Both trance and suggestion are natural phenomena, which have been observed, expanded upon and developed into therapeutic techniques by generations of workers and researchers in hypnosis. There is a wide variation possible in styles of delivery, which makes hypnosis an extremely flexible therapeutic method, being adaptable to different individuals and cultures. Common to most of these is the importance of ‘rapport’, an enhanced level of interpersonal communication which is the core of the therapeutic partnership, and again is a natural phenomenon which has been developed into a method for delivery of therapeutic intervention. The effective development of rapport depends upon sensitive response by the hypnotherapist to the presenting style of the client, and building on the successive steps of interpersonal response to develop the degree of trust in which therapeutically effective receptivity will occur. If this sounds rather technical, the translation would be that when you trust someone, your imagination and your emotions will accept what they tell you if they tell you in an acceptable and effective way.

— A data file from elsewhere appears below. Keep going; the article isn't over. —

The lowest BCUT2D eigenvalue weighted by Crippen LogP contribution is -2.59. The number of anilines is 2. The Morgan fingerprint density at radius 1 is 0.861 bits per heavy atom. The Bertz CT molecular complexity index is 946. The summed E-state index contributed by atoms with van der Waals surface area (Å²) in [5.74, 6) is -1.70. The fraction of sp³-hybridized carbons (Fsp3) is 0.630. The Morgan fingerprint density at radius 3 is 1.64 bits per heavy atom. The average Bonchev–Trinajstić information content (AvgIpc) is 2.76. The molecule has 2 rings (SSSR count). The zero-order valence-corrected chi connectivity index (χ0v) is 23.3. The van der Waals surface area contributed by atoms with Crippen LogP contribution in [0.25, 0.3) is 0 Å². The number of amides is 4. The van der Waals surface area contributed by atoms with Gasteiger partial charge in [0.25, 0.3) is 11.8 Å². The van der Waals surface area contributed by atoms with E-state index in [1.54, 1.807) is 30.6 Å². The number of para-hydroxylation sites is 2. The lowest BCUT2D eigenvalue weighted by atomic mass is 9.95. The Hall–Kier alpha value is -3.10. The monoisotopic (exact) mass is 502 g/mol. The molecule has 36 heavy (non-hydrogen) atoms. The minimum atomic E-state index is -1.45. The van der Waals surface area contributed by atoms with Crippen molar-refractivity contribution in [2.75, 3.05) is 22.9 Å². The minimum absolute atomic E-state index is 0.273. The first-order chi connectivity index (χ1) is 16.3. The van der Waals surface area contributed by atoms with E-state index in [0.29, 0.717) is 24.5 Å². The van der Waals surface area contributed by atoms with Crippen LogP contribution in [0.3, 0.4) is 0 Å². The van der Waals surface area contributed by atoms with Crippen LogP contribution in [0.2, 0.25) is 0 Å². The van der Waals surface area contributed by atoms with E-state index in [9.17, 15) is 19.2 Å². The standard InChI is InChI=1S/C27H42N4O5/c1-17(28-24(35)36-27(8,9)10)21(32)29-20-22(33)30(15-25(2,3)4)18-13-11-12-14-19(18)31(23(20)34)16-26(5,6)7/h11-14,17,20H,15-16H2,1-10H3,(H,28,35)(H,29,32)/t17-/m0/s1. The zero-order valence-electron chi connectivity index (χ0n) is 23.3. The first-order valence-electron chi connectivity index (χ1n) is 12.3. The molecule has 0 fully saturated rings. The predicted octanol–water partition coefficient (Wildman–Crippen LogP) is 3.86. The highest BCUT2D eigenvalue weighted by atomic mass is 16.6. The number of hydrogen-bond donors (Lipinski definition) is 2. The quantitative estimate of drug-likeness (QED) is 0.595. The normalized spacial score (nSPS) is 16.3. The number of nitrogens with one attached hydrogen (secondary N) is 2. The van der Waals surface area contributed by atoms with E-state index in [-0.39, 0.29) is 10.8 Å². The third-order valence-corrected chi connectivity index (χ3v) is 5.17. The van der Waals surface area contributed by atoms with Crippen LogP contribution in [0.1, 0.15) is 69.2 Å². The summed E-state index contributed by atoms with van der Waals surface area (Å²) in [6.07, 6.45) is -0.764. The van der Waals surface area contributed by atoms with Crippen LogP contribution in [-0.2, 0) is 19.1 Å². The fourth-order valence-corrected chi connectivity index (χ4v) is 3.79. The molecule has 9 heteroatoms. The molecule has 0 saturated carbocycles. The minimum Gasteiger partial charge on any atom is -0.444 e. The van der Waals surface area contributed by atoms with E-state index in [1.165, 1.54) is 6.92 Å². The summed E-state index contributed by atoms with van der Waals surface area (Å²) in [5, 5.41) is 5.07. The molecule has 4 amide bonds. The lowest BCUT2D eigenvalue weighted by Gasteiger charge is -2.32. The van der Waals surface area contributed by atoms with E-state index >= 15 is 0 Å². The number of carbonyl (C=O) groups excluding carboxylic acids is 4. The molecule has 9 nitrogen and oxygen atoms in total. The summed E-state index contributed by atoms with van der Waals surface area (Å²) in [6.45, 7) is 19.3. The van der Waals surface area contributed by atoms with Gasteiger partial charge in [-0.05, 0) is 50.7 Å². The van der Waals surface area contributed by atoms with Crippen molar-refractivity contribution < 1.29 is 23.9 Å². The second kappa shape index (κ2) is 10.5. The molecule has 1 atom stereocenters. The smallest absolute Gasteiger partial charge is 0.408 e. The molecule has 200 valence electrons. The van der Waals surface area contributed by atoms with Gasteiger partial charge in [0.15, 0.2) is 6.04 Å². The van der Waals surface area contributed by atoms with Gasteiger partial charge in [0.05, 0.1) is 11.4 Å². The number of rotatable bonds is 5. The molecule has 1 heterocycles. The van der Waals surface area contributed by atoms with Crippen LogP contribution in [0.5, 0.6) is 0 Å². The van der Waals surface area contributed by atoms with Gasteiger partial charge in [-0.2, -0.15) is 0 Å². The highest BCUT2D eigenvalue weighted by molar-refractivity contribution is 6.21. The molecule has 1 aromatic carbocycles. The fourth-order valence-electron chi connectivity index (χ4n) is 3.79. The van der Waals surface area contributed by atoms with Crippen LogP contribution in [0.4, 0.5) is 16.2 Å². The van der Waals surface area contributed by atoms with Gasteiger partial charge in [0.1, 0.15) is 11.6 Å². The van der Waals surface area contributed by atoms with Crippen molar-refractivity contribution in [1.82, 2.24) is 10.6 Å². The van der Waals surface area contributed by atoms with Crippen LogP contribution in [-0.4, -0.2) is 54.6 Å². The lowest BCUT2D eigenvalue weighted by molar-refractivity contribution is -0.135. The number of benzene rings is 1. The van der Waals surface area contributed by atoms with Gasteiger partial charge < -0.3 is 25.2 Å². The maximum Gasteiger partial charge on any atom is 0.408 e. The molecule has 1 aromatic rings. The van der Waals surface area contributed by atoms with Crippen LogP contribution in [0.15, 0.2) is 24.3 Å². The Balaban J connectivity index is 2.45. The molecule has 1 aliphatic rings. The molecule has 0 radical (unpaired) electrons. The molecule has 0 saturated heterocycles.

Once rapport, trance and receptivity to suggestion have been achieved, then the door is open as to what you wish to have suggested to you. Many people who are stressed want first and foremost to have an emotional “rest”, and this is a very valuable therapeutic function. So in the first instance, often they learn to go into trance, and then to accept suggested guidance into selectively focussing attention on relaxing scenarios, sometimes concentrating on relaxing their own bodies, sometimes visualizing scenes such as walking along a beach which are relaxing through their association with holidays and contact with nature. This is essentially the distraction method of stress relief operated via hypnosis, where it is likely to be more effective than a stressed person trying to do this for themselves.